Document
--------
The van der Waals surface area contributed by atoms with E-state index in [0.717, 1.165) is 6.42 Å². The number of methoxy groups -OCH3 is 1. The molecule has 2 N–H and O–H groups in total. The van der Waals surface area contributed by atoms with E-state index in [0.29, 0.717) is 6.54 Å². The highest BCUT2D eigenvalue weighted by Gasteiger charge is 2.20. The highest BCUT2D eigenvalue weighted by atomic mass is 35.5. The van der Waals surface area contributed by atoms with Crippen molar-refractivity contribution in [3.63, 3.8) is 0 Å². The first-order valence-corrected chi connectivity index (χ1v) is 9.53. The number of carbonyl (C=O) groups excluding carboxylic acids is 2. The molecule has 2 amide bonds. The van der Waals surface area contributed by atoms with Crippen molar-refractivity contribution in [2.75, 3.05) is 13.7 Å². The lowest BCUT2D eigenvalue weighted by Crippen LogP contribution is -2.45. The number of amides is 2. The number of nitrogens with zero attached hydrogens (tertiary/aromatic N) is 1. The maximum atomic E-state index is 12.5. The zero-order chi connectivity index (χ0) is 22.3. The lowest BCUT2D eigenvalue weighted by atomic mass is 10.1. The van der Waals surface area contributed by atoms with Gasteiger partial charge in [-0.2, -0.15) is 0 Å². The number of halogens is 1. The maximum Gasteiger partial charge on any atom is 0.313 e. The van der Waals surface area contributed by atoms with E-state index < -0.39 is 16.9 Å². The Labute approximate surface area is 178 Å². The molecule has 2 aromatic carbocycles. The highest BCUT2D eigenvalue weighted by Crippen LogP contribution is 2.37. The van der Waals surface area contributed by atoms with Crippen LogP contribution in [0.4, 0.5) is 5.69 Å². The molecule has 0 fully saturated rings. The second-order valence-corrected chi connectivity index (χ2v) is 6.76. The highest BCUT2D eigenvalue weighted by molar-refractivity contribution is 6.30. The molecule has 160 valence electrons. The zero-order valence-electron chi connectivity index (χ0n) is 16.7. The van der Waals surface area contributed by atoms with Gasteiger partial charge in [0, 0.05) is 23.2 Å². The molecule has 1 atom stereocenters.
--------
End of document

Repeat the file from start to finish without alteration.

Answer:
The van der Waals surface area contributed by atoms with E-state index in [0.717, 1.165) is 6.42 Å². The number of methoxy groups -OCH3 is 1. The molecule has 2 N–H and O–H groups in total. The van der Waals surface area contributed by atoms with E-state index in [0.29, 0.717) is 6.54 Å². The highest BCUT2D eigenvalue weighted by Gasteiger charge is 2.20. The highest BCUT2D eigenvalue weighted by atomic mass is 35.5. The van der Waals surface area contributed by atoms with Crippen molar-refractivity contribution in [3.63, 3.8) is 0 Å². The first-order valence-corrected chi connectivity index (χ1v) is 9.53. The number of carbonyl (C=O) groups excluding carboxylic acids is 2. The molecule has 2 amide bonds. The van der Waals surface area contributed by atoms with Crippen molar-refractivity contribution in [2.75, 3.05) is 13.7 Å². The lowest BCUT2D eigenvalue weighted by Crippen LogP contribution is -2.45. The number of amides is 2. The number of nitrogens with zero attached hydrogens (tertiary/aromatic N) is 1. The maximum atomic E-state index is 12.5. The zero-order chi connectivity index (χ0) is 22.3. The lowest BCUT2D eigenvalue weighted by atomic mass is 10.1. The van der Waals surface area contributed by atoms with Gasteiger partial charge in [-0.2, -0.15) is 0 Å². The number of halogens is 1. The maximum Gasteiger partial charge on any atom is 0.313 e. The van der Waals surface area contributed by atoms with E-state index < -0.39 is 16.9 Å². The Labute approximate surface area is 178 Å². The molecule has 2 aromatic carbocycles. The highest BCUT2D eigenvalue weighted by Crippen LogP contribution is 2.37. The van der Waals surface area contributed by atoms with Crippen LogP contribution in [0.4, 0.5) is 5.69 Å². The molecule has 0 fully saturated rings. The second-order valence-corrected chi connectivity index (χ2v) is 6.76. The highest BCUT2D eigenvalue weighted by molar-refractivity contribution is 6.30. The molecule has 160 valence electrons. The zero-order valence-electron chi connectivity index (χ0n) is 16.7. The van der Waals surface area contributed by atoms with Gasteiger partial charge in [0, 0.05) is 23.2 Å². The molecule has 1 atom stereocenters.